The U.S. Gross Domestic Product (GDP) rose at 4.2 percent during the second quarter, confirming initial estimates, the Commerce Department announced Thursday.
The report confirms investor optimism and was largely backed by consumer spending and business investment. Economists estimate GDP is on track to grow at roughly 3 percent on the year, the strongest annual growth rate since 2005. The recent numbers continue a ten year growth trend, the longest in the country’s history.
Corporate profits were also on the rise in second quarter, increasing 2.1 percent, down from an 8.1 percent increase in the first quarter, which was spurred by the Republican-led tax reform bill.
Exports were revised up from initial estimates while imports were revised slightly down as the Trump administration’s trade conflict with China drags on. The export increase is likely reflective of a short-term emphasis on quickly offloading soybeans and other products before stringent tariffs take effect, leading some economists to speculate the growth will cool in the third quarter to between 3 and 3.5 percent.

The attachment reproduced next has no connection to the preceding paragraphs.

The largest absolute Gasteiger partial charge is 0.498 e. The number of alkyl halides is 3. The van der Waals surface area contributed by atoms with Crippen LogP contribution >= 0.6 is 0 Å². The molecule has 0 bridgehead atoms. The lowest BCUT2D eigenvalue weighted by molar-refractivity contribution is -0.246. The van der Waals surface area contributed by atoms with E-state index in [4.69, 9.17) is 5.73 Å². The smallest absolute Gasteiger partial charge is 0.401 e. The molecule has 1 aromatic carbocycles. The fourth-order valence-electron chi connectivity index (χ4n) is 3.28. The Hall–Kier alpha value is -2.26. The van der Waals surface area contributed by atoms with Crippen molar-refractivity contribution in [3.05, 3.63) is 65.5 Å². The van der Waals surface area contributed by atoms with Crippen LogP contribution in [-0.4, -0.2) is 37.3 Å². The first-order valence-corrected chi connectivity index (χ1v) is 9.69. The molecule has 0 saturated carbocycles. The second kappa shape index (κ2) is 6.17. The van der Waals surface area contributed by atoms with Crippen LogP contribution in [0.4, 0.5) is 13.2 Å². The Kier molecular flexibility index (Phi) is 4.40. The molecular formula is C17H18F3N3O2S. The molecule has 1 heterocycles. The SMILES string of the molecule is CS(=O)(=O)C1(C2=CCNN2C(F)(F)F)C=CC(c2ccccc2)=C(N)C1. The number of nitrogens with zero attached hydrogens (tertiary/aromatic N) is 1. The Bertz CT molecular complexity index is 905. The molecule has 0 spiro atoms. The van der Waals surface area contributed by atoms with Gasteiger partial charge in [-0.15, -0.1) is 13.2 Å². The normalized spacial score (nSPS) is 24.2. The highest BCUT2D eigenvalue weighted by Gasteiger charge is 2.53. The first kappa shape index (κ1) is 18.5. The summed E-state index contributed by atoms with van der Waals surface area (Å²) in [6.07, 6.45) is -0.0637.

The Federal Reserve raised its benchmark rate from to 2 to 2.25 percent, prompting criticism from Trump, who is concerned about the possible cooling effects on an economy he frequently claims credit for.
“We’re doing much better than anybody thought possible,” Trump said at a Wednesday news conference.